"Eigenvectors corresponding to different eigenvalues are linearly independent."

My professor told us this during a lecture, but gave no proof or explanation.


1 Answer 1


Suppose that $Av=\lambda v$ and $Aw=\mu w$, $v,w\not=0$.

Assume $v,w$ are linearly dependent, then $v=c\cdot w$ for some scalar $c\not=0$. Then

$$\lambda v=Av=cAw=c \mu w = \mu v$$

That is, $\lambda=\mu$.

  • 1
    $\begingroup$ You surely mean dependent? $\endgroup$
    – alex
    Mar 2, 2014 at 15:47
  • $\begingroup$ @DanielFischer, alex Thank you! $\endgroup$
    – J.R.
    Mar 2, 2014 at 15:50
  • 2
    $\begingroup$ The theorem is more general then this. If you have $\lambda_1,\ldots,\lambda_m$ as distinct eigenvalues and $v_1,\ldots,v_m$ be corresponding eigenvectors, then $v_1,\ldots,v_m$ are linearly independent. $\endgroup$ Mar 2, 2014 at 15:51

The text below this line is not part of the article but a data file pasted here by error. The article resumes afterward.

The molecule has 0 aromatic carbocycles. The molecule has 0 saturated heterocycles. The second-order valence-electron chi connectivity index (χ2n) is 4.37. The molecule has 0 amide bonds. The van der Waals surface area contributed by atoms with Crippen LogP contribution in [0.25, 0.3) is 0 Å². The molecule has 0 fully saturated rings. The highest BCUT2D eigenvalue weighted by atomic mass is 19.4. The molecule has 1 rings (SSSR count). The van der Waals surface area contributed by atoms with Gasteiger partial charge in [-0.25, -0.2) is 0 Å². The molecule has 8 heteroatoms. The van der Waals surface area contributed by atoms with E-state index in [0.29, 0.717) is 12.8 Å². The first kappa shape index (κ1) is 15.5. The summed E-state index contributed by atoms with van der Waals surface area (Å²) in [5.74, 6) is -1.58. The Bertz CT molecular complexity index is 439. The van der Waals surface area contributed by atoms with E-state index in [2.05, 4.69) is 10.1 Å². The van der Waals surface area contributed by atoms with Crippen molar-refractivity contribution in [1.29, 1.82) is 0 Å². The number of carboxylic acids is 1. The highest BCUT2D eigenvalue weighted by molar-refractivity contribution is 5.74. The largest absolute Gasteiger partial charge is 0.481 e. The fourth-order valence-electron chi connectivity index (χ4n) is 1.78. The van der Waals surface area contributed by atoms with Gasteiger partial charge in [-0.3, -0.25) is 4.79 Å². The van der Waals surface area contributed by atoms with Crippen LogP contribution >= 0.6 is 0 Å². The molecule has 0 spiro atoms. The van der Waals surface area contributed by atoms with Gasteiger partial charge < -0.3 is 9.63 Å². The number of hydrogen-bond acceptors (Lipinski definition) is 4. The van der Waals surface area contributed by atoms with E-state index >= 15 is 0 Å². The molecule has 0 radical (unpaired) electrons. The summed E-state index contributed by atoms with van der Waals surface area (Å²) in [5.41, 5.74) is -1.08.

• 1
    $\begingroup$ @gt6989b I disagree but may be that's just me. $\endgroup$ Mar 2, 2014 at 16:10
  • 5
    $\begingroup$ @caffeinemachine Maybe I don't understand something. If you let $v_1$ be a linear combination of the others, i.e. $$v_1 = \sum_{k=2}^m c_k v_k$$ then $$\sum_{k=2}^m c_k \lambda_k v_k = A \sum_{k=2}^m c_k v_k = A v_1 = \lambda_1 v_1 = \lambda_1 \sum_{k=2}^m c_k v_k = \sum_{k=2}^m \lambda_1 c_k v_k$$ so $$\sum_{k=2}^m \lambda_1 c_k v_k = \sum_{k=2}^m c_k \lambda_k v_k$$ which implies that $\lambda_1 c_k = c_k \lambda_k$ for all $k$, since $v_k$ are linearly independent, and so either $c_k \equiv 0$ or $\lambda_1 = \lambda_k \quad \forall k$. $\endgroup$
    – gt6989b
    Mar 2, 2014 at 17:51

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